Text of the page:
Movie Review - Interior. Leather Bar.

Val Lauren (left) and Christian Patrick
in "Interior. Leather Bar."
This is not a feature-length film. It's only 60 minutes, but it's an effort from James Franco, starring James Franco and about James Franco's exploration of gay sexuality in cinema. His supposition is that there isn't enough of it and that what little gay sex there is doesn't go far enough, at least not in mainstream, multiplex movies. While films like Brokeback Mountain (2005) and Milk (2008), also starring James Franco, are few and far between.

This past year saw the release of Blue is the Warmest Color and Stranger By the Lake, which both won top prizes at the Cannes Film Festival and both feature graphic, gay sexuality. This past year also saw Lars Von Trier's Nymphomaniac, which also contains graphic sexuality. These films might negate Franco's argument, but Kirby Dick's documentary This Film Is Not Yet Rated (2006) convincingly made the case that within the industry-at-large there is a reticence about exploring not only gay sexuality but simply gay characters. Steven Soderbergh's problems with getting financing and American theatrical distribution for Behind the Candelabra also aide in Franco's case.

Franco's intentions here are noble and progressive. It's great that he's tackling these issues and pushing these issues. Unfortunately, the final product here is inadequate. There isn't enough information or context to have care in the characters or this fake situation.

Yes, despite James Franco and everyone else appearing as themselves, these are "characters" and this is a fake situation. It's filmed like a documentary, but the way certain moments play out, it's obvious that this whole thing isn't real. It might as well be an episode of The Office.

It stars Val Lauren as a version of himself who in reality has worked for Franco a couple of times before. Previously, Val Lauren was the titular character in the James Franco-directed Sal (2013), about two-time Oscar nominee, gay actor and murder victim, Sal Mineo.

Lauren meets with Franco and co-director Travis Mathews (I Want Your Love) about their next movie project. It's similar to how Franco opens Sal, which is of Mineo meeting with his agent or manager about his next movie project, which is also addressing a controversial story involving gay sex. Here, Lauren discusses with Franco and Mathews their intentions to re-create the lost 40 minutes from the film Cruising (1980).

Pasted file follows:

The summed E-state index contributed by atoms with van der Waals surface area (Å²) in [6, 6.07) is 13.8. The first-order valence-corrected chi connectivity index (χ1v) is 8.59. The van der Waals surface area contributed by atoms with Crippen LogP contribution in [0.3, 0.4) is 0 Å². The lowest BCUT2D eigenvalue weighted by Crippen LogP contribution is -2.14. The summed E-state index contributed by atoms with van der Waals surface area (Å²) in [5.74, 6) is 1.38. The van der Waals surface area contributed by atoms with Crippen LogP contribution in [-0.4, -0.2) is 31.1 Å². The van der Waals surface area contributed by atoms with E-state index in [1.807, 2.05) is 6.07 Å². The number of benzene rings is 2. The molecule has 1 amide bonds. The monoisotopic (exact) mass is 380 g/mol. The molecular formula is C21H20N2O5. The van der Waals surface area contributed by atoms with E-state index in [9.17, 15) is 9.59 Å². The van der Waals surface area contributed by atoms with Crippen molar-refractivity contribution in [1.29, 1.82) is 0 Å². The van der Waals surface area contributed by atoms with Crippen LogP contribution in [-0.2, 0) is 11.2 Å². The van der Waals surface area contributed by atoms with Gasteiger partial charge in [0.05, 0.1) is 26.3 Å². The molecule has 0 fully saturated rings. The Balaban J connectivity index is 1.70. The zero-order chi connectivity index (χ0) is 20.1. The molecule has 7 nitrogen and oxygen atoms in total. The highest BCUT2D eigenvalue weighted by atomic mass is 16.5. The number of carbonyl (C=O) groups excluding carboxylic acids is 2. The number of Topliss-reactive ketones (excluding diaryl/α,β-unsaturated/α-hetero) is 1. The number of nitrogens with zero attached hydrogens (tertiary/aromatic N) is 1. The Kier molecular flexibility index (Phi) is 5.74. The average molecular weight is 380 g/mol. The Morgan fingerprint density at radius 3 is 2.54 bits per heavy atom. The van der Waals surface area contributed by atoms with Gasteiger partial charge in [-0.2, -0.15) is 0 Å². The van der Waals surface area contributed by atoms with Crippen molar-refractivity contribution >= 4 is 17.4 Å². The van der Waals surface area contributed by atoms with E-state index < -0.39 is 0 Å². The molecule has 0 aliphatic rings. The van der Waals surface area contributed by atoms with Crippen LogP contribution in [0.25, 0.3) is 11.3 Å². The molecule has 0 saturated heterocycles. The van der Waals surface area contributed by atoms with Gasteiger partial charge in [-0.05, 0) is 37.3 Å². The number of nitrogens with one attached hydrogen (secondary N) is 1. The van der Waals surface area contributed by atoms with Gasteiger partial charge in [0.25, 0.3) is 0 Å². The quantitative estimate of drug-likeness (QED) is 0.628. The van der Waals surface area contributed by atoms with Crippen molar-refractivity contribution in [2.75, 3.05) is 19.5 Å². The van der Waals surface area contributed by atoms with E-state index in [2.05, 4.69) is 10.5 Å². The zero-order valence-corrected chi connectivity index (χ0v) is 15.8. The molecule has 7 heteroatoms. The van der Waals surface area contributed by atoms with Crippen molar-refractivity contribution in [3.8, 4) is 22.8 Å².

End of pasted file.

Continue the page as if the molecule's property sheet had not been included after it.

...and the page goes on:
According to a title card, director William Friedkin had to cut 40 minutes out of Cruising in order to appease the MPAA ratings board. Franco and Mathews want to re-shoot or re-make those 40 minutes. From what we gather later, that footage is mostly scenes inside the leather bar where gay men who like wearing leather and enjoy sadomasochism go to have sex.

Presumably, Franco and Mathews don't actually re-create all 40 minutes because they don't show all of it, only a few scenes. If they had shown all 40 minutes, this movie in its entirety would have been longer. What they do is only show two scenes. The rest of the movie is just Franco and Lauren and a lot of the other actors, many of whom from Playhouse West, sitting and talking about the movie. Some don't understand why Franco is doing this. Some who are gay hope to see Franco naked. Some actors who are straight discuss what they're comfortable doing on screen in terms of nudity and sex acts.

These conversations are interesting, but the focus is more on Lauren, which is understandable, but some more back story or interviews with these actors would have been helpful. One could argue that the movie wants to be more cinéma vérité or fly-on-the-wall that's secretly capturing these actors in between filming scenes, but that's invalidated when a casual conversation between Lauren and another actor getting makeup to be a drag queen is revealed to be staged and the director is prompting questions.

It's compelling to watch Lauren watch the filming of the sex scenes. It's compelling to figure out what's going through Lauren's mind. He's a straight guy watching graphic, if not pornographic, gay sex occur right in front of him. He might feel obligated to stay but he does stay and continues to look. He objects to it to a degree but also sees the beauty in it afterward.

The question is what is watching Lauren meant to do. Is Lauren meant to go on a journey? If so, to what end? He's not homophobic. He's not even making objections that some of the gay actors aren't. It might be that Franco and Mathews are trying to imply that Lauren is going down the scene path as Al Pacino's character in Cruising, so that by the end the audience wonders about Lauren's sexuality. Maybe he's now a little gay.

Making that implication seems to force the issue, especially in an environment where you don't trust the filmmaker or don't understand him. Basic questions needed to be answered. For one, how does Franco and Mathews know what these 40 minutes are? Were they able to find that footage from 30 years ago, which was supposedly destroyed? Did they have a conversation with Friedkin or Pacino about what happened in that cut footage?

Franco and Mathews depict full-frontal nudity and actual fellatio with erect penises. I think that Friedkin is a bold and progressive filmmaker, but I question if he actually filmed real fellatio or anything like what Franco and Mathews film. Friedkin did edit unsimulated sex scenes from a porn film into the movie but nothing he filmed himself. It's a wonder how much of a fight Friedkin put up for those 40 minutes. If it wasn't that big of a fight, then why does Franco care about these 40 minutes so much?

Three Stars out of Five.
Not Rated but contains graphic, gay sex.
Running Time: 60 mins.
Available on Netflix.


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